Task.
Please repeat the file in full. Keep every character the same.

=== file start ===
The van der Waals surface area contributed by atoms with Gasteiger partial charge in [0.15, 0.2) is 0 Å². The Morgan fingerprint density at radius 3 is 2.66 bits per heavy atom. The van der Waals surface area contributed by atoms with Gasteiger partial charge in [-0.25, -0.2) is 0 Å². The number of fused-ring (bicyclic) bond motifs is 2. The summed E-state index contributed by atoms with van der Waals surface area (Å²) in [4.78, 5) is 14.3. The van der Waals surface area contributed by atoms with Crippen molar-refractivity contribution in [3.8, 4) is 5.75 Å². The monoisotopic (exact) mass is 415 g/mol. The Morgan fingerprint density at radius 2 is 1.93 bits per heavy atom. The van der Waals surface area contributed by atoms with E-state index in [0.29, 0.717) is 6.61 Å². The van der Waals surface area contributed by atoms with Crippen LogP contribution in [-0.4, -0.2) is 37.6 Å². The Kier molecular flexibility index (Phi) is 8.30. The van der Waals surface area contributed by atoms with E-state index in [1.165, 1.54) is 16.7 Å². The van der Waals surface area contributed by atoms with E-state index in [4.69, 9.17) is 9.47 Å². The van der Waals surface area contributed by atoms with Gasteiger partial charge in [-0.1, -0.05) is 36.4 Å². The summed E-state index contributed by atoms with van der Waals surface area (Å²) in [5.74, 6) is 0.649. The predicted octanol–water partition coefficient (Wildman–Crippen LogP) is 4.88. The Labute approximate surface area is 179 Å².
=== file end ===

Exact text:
The van der Waals surface area contributed by atoms with Gasteiger partial charge in [0.15, 0.2) is 0 Å². The Morgan fingerprint density at radius 3 is 2.66 bits per heavy atom. The van der Waals surface area contributed by atoms with Gasteiger partial charge in [-0.25, -0.2) is 0 Å². The number of fused-ring (bicyclic) bond motifs is 2. The summed E-state index contributed by atoms with van der Waals surface area (Å²) in [4.78, 5) is 14.3. The van der Waals surface area contributed by atoms with Crippen molar-refractivity contribution in [3.8, 4) is 5.75 Å². The monoisotopic (exact) mass is 415 g/mol. The Morgan fingerprint density at radius 2 is 1.93 bits per heavy atom. The van der Waals surface area contributed by atoms with E-state index in [0.29, 0.717) is 6.61 Å². The van der Waals surface area contributed by atoms with Crippen LogP contribution in [-0.4, -0.2) is 37.6 Å². The Kier molecular flexibility index (Phi) is 8.30. The van der Waals surface area contributed by atoms with E-state index in [1.165, 1.54) is 16.7 Å². The van der Waals surface area contributed by atoms with E-state index in [4.69, 9.17) is 9.47 Å². The van der Waals surface area contributed by atoms with Gasteiger partial charge in [-0.1, -0.05) is 36.4 Å². The summed E-state index contributed by atoms with van der Waals surface area (Å²) in [5.74, 6) is 0.649. The predicted octanol–water partition coefficient (Wildman–Crippen LogP) is 4.88. The Labute approximate surface area is 179 Å².